On arrival the guards filled out a long form on each of us. They took our passports and had us put everything else in a locker. Then we were searched, warned against speaking English, and told to cross the courtyard to the visitation rooms. There we sat on one side of a table with a plastic shield in the middle; they brought Ernst from the other side and allowed him to sit across from us while a guard sat at the end to monitor both parties. We asked if it was permissible to shake hands and the guard smiled and said that would be all right. 
Ernst began by asking us to contact his wife and tell her that he looked well and that he missed her. He had not been in contact with her for several weeks and he was worried that she would be worried about him. Then he asked if my colleague's family had discouraged him from making this trip. My friend understood what Ernst was asking, but he was unable to answer in German, so I had to tell Ernst that indeed pressure had been put on us both not to have anything to do with a Holocaust "denier."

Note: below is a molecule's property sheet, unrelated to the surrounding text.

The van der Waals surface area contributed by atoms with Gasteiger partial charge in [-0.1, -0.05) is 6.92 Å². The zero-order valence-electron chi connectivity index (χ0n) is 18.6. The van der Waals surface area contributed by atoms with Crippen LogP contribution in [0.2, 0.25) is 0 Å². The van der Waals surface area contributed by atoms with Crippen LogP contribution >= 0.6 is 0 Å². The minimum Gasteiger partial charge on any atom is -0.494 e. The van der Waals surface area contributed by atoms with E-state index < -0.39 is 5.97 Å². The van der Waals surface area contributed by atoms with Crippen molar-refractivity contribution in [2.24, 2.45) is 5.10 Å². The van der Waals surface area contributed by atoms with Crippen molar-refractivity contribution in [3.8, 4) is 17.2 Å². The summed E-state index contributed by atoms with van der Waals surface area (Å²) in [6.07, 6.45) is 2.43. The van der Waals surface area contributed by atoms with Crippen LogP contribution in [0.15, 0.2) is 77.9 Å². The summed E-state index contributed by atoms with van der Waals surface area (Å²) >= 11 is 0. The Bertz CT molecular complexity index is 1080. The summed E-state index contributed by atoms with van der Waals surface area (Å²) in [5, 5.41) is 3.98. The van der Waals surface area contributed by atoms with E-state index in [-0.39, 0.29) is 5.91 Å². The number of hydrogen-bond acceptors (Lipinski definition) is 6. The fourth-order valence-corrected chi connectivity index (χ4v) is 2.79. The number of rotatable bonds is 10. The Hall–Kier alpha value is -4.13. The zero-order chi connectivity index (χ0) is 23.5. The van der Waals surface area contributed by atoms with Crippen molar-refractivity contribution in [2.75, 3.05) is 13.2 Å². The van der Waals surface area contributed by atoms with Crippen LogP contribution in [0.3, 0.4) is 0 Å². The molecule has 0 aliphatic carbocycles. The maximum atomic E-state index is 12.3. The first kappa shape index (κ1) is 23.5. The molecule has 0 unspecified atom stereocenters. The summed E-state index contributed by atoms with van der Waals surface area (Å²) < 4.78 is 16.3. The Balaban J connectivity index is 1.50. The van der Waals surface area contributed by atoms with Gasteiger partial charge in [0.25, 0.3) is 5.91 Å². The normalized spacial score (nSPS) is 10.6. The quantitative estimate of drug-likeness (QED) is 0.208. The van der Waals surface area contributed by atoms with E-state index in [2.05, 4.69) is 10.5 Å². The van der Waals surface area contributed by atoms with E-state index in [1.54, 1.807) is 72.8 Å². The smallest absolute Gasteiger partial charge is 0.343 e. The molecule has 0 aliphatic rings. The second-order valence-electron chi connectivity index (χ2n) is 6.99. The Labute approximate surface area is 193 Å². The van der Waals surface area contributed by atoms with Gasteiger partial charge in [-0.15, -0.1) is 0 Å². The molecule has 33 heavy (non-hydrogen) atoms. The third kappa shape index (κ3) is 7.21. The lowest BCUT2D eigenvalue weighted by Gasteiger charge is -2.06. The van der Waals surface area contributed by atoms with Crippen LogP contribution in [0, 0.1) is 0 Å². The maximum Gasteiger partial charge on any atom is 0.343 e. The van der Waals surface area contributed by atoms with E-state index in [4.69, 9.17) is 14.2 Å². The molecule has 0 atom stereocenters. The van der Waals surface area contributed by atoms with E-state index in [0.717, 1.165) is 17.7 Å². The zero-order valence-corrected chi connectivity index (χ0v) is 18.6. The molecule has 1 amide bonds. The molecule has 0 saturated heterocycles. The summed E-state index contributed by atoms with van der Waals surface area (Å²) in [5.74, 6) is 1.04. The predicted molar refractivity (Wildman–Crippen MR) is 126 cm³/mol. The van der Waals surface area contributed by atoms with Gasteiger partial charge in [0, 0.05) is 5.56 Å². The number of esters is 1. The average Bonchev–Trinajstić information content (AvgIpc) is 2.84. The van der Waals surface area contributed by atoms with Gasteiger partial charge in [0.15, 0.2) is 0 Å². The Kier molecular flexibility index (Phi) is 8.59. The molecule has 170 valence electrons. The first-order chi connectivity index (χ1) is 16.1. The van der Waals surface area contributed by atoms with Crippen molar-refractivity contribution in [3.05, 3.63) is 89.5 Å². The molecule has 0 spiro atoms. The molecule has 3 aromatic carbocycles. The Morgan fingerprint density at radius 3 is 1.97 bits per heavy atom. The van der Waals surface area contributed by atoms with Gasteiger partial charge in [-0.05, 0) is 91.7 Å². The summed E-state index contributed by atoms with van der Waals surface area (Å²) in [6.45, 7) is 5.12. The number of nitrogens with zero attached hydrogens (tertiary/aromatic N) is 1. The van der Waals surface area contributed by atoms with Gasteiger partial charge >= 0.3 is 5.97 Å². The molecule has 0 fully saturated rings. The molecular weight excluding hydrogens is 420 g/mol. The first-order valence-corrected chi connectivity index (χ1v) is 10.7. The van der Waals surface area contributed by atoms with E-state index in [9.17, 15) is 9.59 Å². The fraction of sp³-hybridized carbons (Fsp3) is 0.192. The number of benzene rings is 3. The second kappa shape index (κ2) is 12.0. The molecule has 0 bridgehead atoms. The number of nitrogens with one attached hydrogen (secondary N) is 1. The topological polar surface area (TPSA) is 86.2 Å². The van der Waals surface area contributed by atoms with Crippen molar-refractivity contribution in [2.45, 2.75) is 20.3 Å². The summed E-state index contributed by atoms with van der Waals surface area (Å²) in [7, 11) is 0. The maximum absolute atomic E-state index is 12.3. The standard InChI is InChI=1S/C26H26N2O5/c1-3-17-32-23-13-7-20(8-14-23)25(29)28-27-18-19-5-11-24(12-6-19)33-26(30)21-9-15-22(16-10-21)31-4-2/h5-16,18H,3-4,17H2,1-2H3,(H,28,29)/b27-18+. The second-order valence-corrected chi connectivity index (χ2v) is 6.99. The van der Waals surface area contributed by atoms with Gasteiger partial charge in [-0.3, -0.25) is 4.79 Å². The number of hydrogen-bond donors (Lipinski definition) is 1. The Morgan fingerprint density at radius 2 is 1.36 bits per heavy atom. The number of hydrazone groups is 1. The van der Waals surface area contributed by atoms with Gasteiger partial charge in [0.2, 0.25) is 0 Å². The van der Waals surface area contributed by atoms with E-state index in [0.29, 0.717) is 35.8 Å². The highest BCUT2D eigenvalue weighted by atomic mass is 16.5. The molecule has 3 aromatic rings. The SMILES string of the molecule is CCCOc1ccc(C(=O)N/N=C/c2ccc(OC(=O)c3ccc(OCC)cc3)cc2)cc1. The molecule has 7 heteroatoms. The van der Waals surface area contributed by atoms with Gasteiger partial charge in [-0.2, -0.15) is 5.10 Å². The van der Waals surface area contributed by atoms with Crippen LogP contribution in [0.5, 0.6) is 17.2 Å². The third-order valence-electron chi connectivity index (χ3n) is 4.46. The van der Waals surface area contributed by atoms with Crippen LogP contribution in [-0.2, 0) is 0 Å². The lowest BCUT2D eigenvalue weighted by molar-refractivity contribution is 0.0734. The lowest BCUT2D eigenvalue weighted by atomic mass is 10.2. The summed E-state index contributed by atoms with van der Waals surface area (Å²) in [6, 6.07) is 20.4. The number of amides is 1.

We asked Ernst about life in prison and his relationship with guards and other prisoners. He described a typical day and told us that he had only limited contact with other prisoners, but that they were friendly towards him. So too were the guards, especially because he followed the rules and was a threat to no one. He often asked the man monitoring our visit to corroborate what he was saying, almost as if to include him in the conversation. 
He talked about history and philosophy and about recent books he had read. He praised the prison library, which he said was markedly better than the one in the US jail in Tennessee, which had "only Tom Clancy novels and one old book on the US Presidents." I had been forced to leave my notes outside and though I had many questions, I was not allowed to ask him anything about the trial, not even the names of his attorneys. 
The hour passed quickly and the guard soon told us we would have to go. When we stood we looked questioningly at the guard and he nodded to us. We shook hands with Ernst, slowly, he taking each of our hands in both of his. They were big, soft, and warm; although Ernst is only six years older than I, he reminded me of my father saying goodbye when we last parted. 
Holocaust Denial